The state is launching an initiative aimed at helping ex-offenders find jobs, particularly with large businesses that tend to have the most trepidation about hiring them.
Indiana’s Department of Workforce Development will partner with the state’s Department of Correction to identify those released from prison who would make promising job candidates, based on factors such as their record in prison.
A work force development employee then will work with regional Work One job-placement and training centers across the state to provide the candidates with job skills and consult with potential employers about hiring them.
The state’s Unemployment Insurance Board last week approved $600,000 to pay for the program for the last six months of the state’s 2012 fiscal year, which began July 1. The initiative would launch in January and eventually would cost an estimated $1 million annually to cover the salaries, supplies and travel expenses of 13 employees.
DWD Commissioner Mark Everson said the department aims to find jobs for 500 to 600 ex-offenders next year but eventually hopes to increase that number.
He came up with the idea for the program after talking to dozens of Indiana mayors and employers about the state of the work force. Among their concerns is being able to find willing employees to fill jobs quickly, particularly labor-intensive positions with difficult hours.
Everson said not all ex-convicts will be able to fill such jobs, but those who do qualify need help in connecting with employers, particularly the larger, more bureaucratic organizations that tend to be cautious about hiring them.
“You can’t convince me there isn’t some number of individuals leaving the prison system who are extremely motivated to lead a normal, productive life and need that chance,” Everson said. “You do time and you get a life sentence in the job market. We need to turn that around.”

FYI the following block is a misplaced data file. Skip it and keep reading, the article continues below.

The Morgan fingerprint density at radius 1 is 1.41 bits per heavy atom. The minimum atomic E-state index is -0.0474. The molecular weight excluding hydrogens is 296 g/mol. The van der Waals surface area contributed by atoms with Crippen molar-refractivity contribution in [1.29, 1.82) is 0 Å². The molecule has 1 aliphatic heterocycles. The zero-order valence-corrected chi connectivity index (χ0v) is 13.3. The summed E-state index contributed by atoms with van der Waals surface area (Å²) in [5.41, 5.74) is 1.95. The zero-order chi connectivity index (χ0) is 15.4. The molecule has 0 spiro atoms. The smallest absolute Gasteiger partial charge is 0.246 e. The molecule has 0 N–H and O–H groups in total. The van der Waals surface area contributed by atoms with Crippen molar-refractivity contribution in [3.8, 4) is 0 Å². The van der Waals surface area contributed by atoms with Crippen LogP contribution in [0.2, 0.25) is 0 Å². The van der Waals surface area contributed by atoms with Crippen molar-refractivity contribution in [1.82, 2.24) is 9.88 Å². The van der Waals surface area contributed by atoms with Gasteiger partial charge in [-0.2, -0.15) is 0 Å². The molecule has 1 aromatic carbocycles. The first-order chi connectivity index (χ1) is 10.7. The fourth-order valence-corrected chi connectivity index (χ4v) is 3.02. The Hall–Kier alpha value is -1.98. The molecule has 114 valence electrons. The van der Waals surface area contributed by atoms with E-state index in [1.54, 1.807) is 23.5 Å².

Several not-for-profits across the state provide mentoring, job training and other services for ex-offenders. Everson said the goal is not to supplant those groups but find ways to partner with them in hopes of making their jobs easier.
More than 20,000 people are released each year from the Department of Correction, and 35 percent of them go back to prison within three years, according to state data. The recidivism rate, however, is at least 35 percent lower among those ex-offenders who are employed.
Workforce development’s ability to collaborate with the state prison system and its existing resources at the Work One centers make the agency a logical coordinator for the initiative, Everson said.
The ex-offenders will be selected for the program three months prior to their release and will start receiving some basic training in areas such as financial literacy and resume development before they leave prison.
Money for the program will come from penalties and interest payments paid by employers who are delinquent on unemployment insurance taxes. That fund had $4.4 million as of July 31.
Workforce development saw its share of federal funding reduced by 18 percent this year, and that has drastically sliced the state’s amount of discretionary funding. But Everson said the cuts have increased the need for the department to prioritize how it spends money, and this initiative will make a significant impact.
“This is something we think is a priority,” Everson said, “and we think it will make a difference.”